Off the train and into the heart of Milan, we grabbed a rental car at the station and hit up A Tutta Birra for a quick grab of Italian bottles. At that we made haste through city traffic to escape the metropolis into the Lombardy countryside. The destination was Birrificio Italiano.
Twenty-five miles north of Milan we arrive in Lurago Marinone. It’s afternoon now, and this village of three thousand is asleep. We duck inside the brewery taproom to have a word with the bartender. There are posters and banners on the wall from Colorado breweries located not far from where I live. Funny. The bartender talks us into staying for dinner when the kitchen opens that evening.
For the wait we take patio seats and throw down tall, cold glasses of Tipopils, a 5.2% pilsner that sits somewhere between German and Bohemian in character. Widely regarded as one of the best pilsners in the world by those with a thirst for lager, this is the beer that had me infatuated with Birrificio Italiano, and the reason for this journey to the source.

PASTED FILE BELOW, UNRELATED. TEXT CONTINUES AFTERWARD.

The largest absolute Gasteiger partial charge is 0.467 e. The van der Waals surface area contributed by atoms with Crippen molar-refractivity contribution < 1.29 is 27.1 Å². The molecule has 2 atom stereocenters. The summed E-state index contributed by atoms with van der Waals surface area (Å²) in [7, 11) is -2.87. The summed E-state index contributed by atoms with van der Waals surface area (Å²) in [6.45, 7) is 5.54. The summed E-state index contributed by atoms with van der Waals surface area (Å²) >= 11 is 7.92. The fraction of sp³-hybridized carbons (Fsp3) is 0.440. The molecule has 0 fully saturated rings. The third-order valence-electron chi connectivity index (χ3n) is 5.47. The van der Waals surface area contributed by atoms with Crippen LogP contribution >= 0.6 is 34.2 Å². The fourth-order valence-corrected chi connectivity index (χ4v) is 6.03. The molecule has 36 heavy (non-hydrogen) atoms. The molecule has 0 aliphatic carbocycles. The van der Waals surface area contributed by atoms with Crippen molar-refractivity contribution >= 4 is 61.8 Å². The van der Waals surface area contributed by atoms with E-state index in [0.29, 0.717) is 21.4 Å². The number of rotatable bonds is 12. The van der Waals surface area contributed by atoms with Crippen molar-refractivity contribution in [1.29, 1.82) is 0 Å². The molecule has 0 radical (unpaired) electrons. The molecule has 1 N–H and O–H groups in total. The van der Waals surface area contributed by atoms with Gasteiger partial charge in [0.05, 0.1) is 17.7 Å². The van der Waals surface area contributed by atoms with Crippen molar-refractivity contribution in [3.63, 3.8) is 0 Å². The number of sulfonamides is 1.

Rigid head; Lip-smacking crispness; vibrant noble hop character; exceptionally clean malt. And fresh from the source, no doubt about storage, transport or serving effect. No other method will do.
|beer name||abv||my score|
|Birrificio Italiano Cassissona||6.5%|
|Birrificio Italiano Tipopils||5.2%|
|Birrificio Italiano B.I. Weizen||5%|
|Birrificio Italiano Fleurette||3.8%|
Dinner is cured meat, local cheese and vegetables and pork. Glasses were had of the weizen beer and the Fleurette, and 3.8% pilsner malt and rye beer spiced with elderberry and black pepper and hopped with East Kent Goldings. And more Tipopils.
Satiated, we drove on to Novara to grab a room, before heading east the next day to Udine, to eat and drink the Friulian culture and plan our entrance into the bordering wine country in Slovenia.